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Winter brings an end to racing season, along with warm moist air across Southern California, driving fog formation over the ocean and an influx of athletes looking to enjoy the beaches and trail networks of the coastline. A small community nestled between the Pacific Ocean and the Los Padres National Forest, Santa Barbara has a surfing reputation that has long overshadowed its mountain biking potential, leaving its 100-plus miles of trail to a small number of locals and a few world cup DH teams that drop in for testing. At the core of this trail scene lies the local nonprofit stewardship—Sage Trail Alliance—which I have the good fortune to run. Over the past few years, we’ve made the most of short rain seasons to expand the trail network through the restoration of historic trail, the maintenance of existing tracks, and the construction of dozens of miles of new singletrack. But much like meals made from the vegetables from one’s garden, trail work is best appreciated when shared with friends. A long weekend preceded by some light rain brought the opportunity to host pros Dani Johnson and Kathy Pruitt, to expose them to the lesser-known destination that is the California Riviera.
Over an early-morning coffee on the tiled porch of their rental home, we peered across red adobe roofs that characterize the Spanish architectural style of Santa Barbara. Some 4,000 feet above us the crest of the Santa Ynez Mountains rose above town. Running east to west, these mountains are the result of tectonic plates subducted 18 million years ago that thrust layers of ancient seafloor sediments skyward, providing a canvas for steep, rocky trails to the south and sinuous, flowing trails to the north. A 20-minute drive up Gibraltar Road put us atop Cold Springs trail, looking down over avocado groves and mansions fading into fog. The Channel Islands breaking the marine layer dominates the horizon. As we roll past flowering agaves and chaparral, our tires transition from cornering around shale berms to navigating chunky rock gardens of sandstone. Five miles and 3,000 feet of descending later, we exit the trail a few blocks away from Oprah Winfrey’s mansion with our sights set on El Sitio, one of the many burrito haunts found throughout town.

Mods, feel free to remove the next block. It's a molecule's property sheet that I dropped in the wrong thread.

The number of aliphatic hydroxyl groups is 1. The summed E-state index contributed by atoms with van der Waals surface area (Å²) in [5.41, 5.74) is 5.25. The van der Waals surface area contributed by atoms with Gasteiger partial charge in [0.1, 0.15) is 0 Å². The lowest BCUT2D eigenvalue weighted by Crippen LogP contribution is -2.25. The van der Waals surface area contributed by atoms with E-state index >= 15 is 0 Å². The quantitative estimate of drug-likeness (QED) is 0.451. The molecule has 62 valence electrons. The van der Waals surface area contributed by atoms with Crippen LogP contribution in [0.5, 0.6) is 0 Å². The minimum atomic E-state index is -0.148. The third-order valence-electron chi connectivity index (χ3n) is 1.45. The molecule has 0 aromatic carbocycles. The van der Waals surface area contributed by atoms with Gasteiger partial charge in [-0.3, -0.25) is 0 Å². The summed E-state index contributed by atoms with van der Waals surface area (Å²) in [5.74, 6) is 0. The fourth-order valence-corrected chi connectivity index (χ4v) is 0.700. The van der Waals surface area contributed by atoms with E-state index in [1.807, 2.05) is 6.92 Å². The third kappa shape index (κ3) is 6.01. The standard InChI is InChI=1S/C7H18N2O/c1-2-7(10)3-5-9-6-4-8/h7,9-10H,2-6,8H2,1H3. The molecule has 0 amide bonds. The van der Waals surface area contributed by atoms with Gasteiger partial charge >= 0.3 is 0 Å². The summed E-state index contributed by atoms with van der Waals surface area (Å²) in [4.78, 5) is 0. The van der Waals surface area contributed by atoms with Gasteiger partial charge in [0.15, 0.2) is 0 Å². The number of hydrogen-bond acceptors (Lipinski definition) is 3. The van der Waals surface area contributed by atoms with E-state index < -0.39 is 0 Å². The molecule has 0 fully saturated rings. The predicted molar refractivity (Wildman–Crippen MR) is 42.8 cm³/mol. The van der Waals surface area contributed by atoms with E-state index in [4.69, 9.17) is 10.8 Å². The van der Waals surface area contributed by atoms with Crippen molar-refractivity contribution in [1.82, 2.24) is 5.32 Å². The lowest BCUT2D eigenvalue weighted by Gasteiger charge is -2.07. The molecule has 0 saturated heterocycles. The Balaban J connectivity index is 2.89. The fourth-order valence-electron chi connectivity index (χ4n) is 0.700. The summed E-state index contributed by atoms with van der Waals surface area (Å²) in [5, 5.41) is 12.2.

If the southern-facing trails are defined by a dichotomy of rugged nature overlying the manicured palm trees and movie stars of town, then the northern-oriented slope is the opposite. Resting on shale and clay, these trails face the Mojave Desert and the San Rafael Mountains, places known for drought and sharp flora. We haul down contouring bench-cut trail under oak trees and maples, then I follow Dani and Kathy down Arroyo Burro and Matias, their thoughts on my trailbuilding only elicited through whoops and grunts. Instead of finishing this ride by mansions, we find ourselves by the Santa Ynez River with only redtail hawks and rattlesnakes to keep us company. A detour on the way back to town brought us by Cold Spring Tavern, a stagecoach stop built in 1865 for miners, turned backwoods barbecue joint and bar, epitomizing Santa Barbara’s intersection of recreation and history.
A weekend here wouldn’t be complete without time at the beach, so we hit the mesa neighborhood where machine-built lunch lap trails at Elings Park run down to Hendry’s beach. We end the trip with beers in the sand while we sit in a cove hidden away from the hustle of life. It feels like a fitting conclusion in a destination that rarely appears on the map for mountain bike destinations; one that always feels a little too remote and unknown. Sometimes it is just that combination that leads to the best of times.
Check out more 72 Hours HERE – and get inspired for your own adventure this weekend.
Photos: Katie Lozancich
Video: Heather Young